This week's video gives us a behind the scenes look at the University of Washington Huskies as they prepare for and race the Head of the Lake, which took place over the weekend in Seattle. The video, brought to you by freshman Kevin Shoop, kicks off with shots of the Huskies warming up in the Conibear Shellhouse, and follows their progress through the day. The Huskies have enjoyed a series of seasons at the top, and capped off an undefeated season in the varsity eight—including winning the Head Of The Charles, defeating the Cambridge Blue Boat in their Tideway Fixture, and winning their third-straight IRA title—as part of the Huskies' second-straight sweep of the IRA Regatta in June. This year, the Huskies may have an even greater task on their hands, with the 'other' Huskies on the rise at Northeastern, a very strong program at Brown, Harvard looking very quick on home water, California back in the mix for the medals at the varsity level after a fifth-place finish at the 2013 IRAs, and Princeton and Yale looking to build on solid results last season—and they'll have to tackle it without a heavy-hitter in Conlin McCabe, who graduated last season after anchoring (in a good way) the UW varsity eight in the six seat in 2013. That's not to say he has left the building, however:

Having started the season with a ninth-place finish at the Head Of The Charles (fifth place among collegiate crews), the Huskies ran the table in the eights in Seattle at the HOTL, their final race of the fall season. For complete results from Seattle, visit the official website of the Head of the Lake. Also, check out a nice gallery of photos from the HOTL thanks to Kevin Light here.

Have a submission for 'Video Of The Week?' Shoot us an email at rowingrelated [at] gmail [dot] com, send us your suggestions via Twitter, or get in touch via our Facebook or Google+ pages.


Thursday, October 31, 2013

Halloween Costumes and Rowing: Mike Gennaro Showing Us How it's Done

While we're anticipating another good weekend of racing, with data from the Head Of The Charles, the Head of the Schuylkill, and the Princeton Chase already available for rowing hot stove discussions, it's nearly time to get serious again. But before we do that, we'd be remiss if we didn't celebrate some of the best rowing Halloween costumes of the 2013 season. And, never short on banter, Mike Gennaro and his fellow teammates on the U.S. squad brought their A-game to Lake Carnegie this morning.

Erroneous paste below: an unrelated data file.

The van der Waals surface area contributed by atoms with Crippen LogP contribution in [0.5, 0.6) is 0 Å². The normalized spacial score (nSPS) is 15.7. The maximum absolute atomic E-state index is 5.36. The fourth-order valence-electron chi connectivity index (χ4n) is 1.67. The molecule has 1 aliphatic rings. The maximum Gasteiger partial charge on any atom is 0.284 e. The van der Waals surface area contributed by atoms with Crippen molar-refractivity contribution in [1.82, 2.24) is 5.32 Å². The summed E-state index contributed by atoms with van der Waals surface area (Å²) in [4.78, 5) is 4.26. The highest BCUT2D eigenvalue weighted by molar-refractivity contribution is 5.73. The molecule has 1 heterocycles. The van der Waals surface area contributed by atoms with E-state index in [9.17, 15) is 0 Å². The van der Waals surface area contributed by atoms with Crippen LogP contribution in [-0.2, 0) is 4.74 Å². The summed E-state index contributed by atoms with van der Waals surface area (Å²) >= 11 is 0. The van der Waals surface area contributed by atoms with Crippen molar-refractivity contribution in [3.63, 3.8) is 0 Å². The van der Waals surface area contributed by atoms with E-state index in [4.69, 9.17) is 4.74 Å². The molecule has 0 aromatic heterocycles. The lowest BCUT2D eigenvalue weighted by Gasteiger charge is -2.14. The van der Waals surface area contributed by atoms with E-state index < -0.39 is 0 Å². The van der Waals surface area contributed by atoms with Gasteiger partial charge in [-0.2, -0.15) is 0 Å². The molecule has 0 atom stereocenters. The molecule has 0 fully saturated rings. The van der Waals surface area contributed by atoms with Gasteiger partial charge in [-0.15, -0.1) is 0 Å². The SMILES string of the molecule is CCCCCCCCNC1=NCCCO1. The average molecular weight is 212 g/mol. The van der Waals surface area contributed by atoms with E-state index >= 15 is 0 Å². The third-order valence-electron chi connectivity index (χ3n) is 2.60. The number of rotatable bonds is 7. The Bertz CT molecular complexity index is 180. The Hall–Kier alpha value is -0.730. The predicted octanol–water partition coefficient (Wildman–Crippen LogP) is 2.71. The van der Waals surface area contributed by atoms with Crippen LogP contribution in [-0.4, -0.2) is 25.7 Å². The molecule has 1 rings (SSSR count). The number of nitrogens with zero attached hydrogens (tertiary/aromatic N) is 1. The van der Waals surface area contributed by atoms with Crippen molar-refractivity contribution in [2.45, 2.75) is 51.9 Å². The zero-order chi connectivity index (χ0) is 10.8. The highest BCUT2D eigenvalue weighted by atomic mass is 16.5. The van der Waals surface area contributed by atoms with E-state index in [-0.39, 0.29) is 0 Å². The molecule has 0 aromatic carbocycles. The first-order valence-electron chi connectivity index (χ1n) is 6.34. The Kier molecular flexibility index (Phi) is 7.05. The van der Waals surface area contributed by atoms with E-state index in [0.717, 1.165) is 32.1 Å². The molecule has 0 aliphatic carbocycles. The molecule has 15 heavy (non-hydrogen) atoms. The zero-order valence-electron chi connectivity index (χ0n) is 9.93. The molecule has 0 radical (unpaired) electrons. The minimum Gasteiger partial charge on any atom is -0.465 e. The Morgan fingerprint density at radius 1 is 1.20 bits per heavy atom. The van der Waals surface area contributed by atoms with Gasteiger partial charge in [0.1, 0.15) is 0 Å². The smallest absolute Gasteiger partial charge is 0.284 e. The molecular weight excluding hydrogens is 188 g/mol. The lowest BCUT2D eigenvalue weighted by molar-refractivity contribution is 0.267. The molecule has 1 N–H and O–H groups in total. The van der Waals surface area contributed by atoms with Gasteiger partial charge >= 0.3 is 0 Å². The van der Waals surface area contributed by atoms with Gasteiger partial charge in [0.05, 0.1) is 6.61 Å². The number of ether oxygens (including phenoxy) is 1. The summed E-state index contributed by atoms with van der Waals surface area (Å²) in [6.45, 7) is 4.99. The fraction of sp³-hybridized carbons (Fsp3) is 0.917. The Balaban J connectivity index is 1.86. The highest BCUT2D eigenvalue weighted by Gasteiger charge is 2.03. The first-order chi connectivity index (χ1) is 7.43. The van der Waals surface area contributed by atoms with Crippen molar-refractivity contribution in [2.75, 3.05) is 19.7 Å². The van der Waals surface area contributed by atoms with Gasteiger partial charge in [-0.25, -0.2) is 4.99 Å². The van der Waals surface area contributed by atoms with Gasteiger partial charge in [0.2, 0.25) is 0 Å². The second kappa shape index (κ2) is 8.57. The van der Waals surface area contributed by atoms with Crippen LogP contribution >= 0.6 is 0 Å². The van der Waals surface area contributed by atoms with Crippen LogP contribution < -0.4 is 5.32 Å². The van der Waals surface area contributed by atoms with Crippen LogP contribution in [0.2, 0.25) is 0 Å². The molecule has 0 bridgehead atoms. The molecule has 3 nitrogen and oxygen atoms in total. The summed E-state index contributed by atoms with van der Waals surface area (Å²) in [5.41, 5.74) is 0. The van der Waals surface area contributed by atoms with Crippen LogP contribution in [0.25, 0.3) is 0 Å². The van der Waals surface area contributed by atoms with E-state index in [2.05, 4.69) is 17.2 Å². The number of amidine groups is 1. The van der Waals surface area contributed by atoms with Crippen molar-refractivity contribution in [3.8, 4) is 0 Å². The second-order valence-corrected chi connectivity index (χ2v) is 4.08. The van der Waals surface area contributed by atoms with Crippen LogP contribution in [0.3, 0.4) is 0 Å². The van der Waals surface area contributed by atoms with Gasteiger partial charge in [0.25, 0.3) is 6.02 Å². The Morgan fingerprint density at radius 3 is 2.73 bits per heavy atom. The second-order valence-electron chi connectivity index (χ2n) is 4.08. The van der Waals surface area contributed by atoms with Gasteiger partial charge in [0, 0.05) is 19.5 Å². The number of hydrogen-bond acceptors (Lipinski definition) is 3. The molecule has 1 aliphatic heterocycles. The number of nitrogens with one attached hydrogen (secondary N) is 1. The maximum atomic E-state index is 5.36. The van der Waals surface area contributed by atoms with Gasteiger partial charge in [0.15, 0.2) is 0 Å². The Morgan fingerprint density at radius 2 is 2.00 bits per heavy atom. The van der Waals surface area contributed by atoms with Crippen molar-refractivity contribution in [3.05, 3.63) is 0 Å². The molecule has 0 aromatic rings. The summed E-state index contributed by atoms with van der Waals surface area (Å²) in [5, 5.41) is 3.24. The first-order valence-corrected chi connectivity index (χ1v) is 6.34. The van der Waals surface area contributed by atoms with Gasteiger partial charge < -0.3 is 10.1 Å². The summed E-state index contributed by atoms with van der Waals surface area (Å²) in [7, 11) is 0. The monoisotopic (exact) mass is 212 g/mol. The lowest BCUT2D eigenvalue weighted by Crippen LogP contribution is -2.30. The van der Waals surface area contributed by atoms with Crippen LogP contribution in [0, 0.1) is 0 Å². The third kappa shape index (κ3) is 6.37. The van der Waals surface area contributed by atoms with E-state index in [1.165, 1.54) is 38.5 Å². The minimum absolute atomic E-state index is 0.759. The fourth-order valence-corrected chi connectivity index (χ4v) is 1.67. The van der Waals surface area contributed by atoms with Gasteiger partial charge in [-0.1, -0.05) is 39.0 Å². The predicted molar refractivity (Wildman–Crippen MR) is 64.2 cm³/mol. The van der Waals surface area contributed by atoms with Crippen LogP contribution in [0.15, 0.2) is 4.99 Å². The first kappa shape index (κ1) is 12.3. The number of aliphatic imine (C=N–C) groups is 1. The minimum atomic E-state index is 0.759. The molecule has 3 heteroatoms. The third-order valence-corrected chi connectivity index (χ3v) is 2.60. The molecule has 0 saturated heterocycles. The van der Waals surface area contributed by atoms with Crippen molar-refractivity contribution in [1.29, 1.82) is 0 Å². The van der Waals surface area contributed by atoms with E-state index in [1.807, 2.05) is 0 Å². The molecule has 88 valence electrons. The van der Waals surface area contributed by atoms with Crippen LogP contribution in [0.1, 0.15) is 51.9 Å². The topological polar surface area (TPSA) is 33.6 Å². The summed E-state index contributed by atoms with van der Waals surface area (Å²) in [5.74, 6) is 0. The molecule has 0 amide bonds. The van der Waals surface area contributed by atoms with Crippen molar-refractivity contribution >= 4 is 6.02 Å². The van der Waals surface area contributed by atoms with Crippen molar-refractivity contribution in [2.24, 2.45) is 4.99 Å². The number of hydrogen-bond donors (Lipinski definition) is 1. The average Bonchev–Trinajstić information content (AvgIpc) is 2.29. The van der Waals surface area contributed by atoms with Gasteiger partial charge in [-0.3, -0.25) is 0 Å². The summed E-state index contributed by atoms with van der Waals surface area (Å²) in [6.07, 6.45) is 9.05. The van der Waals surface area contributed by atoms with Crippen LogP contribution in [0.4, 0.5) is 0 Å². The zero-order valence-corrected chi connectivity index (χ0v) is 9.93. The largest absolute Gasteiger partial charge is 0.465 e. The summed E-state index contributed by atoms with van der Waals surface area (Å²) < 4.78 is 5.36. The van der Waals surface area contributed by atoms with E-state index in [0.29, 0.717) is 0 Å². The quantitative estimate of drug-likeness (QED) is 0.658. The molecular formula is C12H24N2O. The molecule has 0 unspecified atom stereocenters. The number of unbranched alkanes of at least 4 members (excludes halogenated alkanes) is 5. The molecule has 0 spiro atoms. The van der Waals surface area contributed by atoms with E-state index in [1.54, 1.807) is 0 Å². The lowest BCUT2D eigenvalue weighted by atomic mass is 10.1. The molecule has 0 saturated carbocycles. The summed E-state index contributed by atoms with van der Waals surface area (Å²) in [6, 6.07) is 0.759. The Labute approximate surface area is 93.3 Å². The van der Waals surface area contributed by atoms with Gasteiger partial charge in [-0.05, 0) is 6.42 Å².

While Gennaro may be the first-ever hot dog to do pieces in a pair, Grant James was keeping things in order in the bow, though the rowing was a bit, robotic (sorry).

Monday, October 28, 2013

Double-Feature Video Of The Week: Elevating the Recruiting Video to an Art Form

This week's double-feature is thanks to your submissions, and showcases two equally well executed, yet totally different approaches to the recruiting video. In fact, I hesitate to use the term recruiting video, lest it cheapen the efforts of the filmmakers here—from the variety of shots, to the careful editing, to the clear narrative that each video follows, these films are fine pieces of work. In the above video, Chris Mare introduces us to Sagamore Rowing Association in a piece that gives an impression of the variety of boat classes, the skill and technique involved, and the natural beauty of rowing and sculling, all without a single spoken word.

Our second feature comes from Julien Rodier and the University of Vermont, where we are shown the full arc of a season of training in seven minutes, thoughtfully narrated and capped off with a great line: "We have our own lives, our own aspirations, our own goals. But when we get in that boat, we are one—one life, one aspiration, one goal. We are more than just a team. We are a crew."

While, in both cases, the rowing itself isn't as polished as at the top-flight varsity programs, the values that are celebrated—hard work, teamwork, dedication, selflessness—are universal, and, in many ways, define our sport. Hats off, gents.